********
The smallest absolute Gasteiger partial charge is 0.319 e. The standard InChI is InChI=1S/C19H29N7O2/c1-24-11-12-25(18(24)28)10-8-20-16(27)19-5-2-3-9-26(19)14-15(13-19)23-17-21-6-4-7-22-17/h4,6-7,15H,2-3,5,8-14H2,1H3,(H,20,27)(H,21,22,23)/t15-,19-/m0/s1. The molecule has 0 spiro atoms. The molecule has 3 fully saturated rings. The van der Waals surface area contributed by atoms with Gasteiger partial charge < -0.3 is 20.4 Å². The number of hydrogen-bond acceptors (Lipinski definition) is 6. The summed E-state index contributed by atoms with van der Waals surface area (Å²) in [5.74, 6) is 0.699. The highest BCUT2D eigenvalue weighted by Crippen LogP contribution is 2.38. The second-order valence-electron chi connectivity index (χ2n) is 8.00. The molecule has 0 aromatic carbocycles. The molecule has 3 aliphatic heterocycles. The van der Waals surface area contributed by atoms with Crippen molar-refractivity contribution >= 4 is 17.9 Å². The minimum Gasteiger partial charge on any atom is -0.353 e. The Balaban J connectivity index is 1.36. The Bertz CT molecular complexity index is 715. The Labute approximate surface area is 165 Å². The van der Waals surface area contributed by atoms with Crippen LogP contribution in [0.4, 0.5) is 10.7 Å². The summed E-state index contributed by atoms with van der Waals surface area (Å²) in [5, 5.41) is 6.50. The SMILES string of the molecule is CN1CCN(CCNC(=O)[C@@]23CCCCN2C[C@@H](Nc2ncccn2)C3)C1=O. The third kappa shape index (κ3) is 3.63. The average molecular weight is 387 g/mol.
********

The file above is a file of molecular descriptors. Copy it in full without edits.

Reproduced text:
The smallest absolute Gasteiger partial charge is 0.319 e. The standard InChI is InChI=1S/C19H29N7O2/c1-24-11-12-25(18(24)28)10-8-20-16(27)19-5-2-3-9-26(19)14-15(13-19)23-17-21-6-4-7-22-17/h4,6-7,15H,2-3,5,8-14H2,1H3,(H,20,27)(H,21,22,23)/t15-,19-/m0/s1. The molecule has 0 spiro atoms. The molecule has 3 fully saturated rings. The van der Waals surface area contributed by atoms with Gasteiger partial charge < -0.3 is 20.4 Å². The number of hydrogen-bond acceptors (Lipinski definition) is 6. The summed E-state index contributed by atoms with van der Waals surface area (Å²) in [5.74, 6) is 0.699. The highest BCUT2D eigenvalue weighted by Crippen LogP contribution is 2.38. The second-order valence-electron chi connectivity index (χ2n) is 8.00. The molecule has 0 aromatic carbocycles. The molecule has 3 aliphatic heterocycles. The van der Waals surface area contributed by atoms with Crippen molar-refractivity contribution >= 4 is 17.9 Å². The minimum Gasteiger partial charge on any atom is -0.353 e. The Balaban J connectivity index is 1.36. The Bertz CT molecular complexity index is 715. The Labute approximate surface area is 165 Å². The van der Waals surface area contributed by atoms with Crippen LogP contribution in [0.4, 0.5) is 10.7 Å². The summed E-state index contributed by atoms with van der Waals surface area (Å²) in [5, 5.41) is 6.50. The SMILES string of the molecule is CN1CCN(CCNC(=O)[C@@]23CCCCN2C[C@@H](Nc2ncccn2)C3)C1=O. The third kappa shape index (κ3) is 3.63. The average molecular weight is 387 g/mol.